A light read about a seventh grade girl who hopes to turn her skill in makeup artistry into a business that can save her family’s pharmacy.
Recommended grade level: 4-7
Pages: 272 (for ISBN 9780810983526)
Summary: Twelve-year-old Lucy Desberg is a natural problem solver. After the local homecoming queen shows up at her family’s struggling drugstore with a beauty disaster that Lucy helps to fix, Lucy has a long line of makeover customers for every school dance and bat mitzvah. But all the makeup tips in the world won’t help save the pharmacy. If only she could find a way to make the pharmacy the center of town again—a place where people want to spend time, like in the old days. Lucy dreams up a solution that could resuscitate the family business and help the environment, too. But will Lucy’s family stop fighting long enough to listen to a seventh-grader? (Source)
Who will like this book?: This is a great choice for younger girls who are interested in more teen-type topics. It deals with boys and makeup in a way that will be relatable to many pre-teen girls, and probably won’t raise any parent concerns about kids growing up too fast. It’s an introspective read that should appeal to those trying to sort through a lot of feelings. This would be a great choice for mother-daughter book clubs.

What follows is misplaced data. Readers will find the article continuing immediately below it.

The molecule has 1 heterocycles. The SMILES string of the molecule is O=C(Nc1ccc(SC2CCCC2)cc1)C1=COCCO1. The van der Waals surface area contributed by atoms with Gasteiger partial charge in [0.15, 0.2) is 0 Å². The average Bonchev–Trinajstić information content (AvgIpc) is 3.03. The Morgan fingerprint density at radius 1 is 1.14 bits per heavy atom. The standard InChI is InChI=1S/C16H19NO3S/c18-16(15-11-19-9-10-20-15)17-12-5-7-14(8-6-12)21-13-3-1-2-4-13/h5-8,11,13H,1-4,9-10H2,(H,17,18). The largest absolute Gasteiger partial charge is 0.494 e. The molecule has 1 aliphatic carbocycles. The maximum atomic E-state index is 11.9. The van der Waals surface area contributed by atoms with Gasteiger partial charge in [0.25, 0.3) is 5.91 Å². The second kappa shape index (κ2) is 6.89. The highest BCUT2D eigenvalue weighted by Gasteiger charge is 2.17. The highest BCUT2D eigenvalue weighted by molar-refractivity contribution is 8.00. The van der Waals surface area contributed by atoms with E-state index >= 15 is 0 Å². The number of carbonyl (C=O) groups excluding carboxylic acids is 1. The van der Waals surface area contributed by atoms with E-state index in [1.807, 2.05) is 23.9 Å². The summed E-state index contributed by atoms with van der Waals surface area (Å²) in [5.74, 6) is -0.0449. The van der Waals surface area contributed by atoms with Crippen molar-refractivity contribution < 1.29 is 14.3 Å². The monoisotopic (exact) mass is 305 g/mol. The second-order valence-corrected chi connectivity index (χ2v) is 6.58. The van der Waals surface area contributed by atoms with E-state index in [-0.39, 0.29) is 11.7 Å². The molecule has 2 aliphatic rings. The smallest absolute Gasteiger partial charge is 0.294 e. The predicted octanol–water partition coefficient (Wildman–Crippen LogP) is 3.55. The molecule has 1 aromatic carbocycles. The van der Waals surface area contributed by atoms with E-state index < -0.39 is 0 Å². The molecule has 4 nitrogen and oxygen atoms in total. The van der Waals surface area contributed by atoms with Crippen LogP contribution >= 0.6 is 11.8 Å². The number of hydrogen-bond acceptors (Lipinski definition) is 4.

Who won’t like this book?: Most boys. Readers who prefer action, excitement, or external conflict. Parents shouldn’t have any problems with content, except maybe if they have particularly strong feelings against the eco-friendly movement or chaste middle school-style semi-dating.
Other comments: I especially appreciate this book’s positive view on makeup: it’s not about being prettier, it’s about showing off the beauty you have and feeling confident. The book is both girly and girl-power.
Sequel(s): My Summer of Pink and Green (2013), Pink and Green is the New Black (2014)
Readalikes: Try Shug by Jenny Han for another light romance about middle school girls. The Cupcake Queen by Heather Hepler and The Mother-Daughter Book Club by Heather Vogel Frederick also appear to be good readalikes, although I haven’t read these.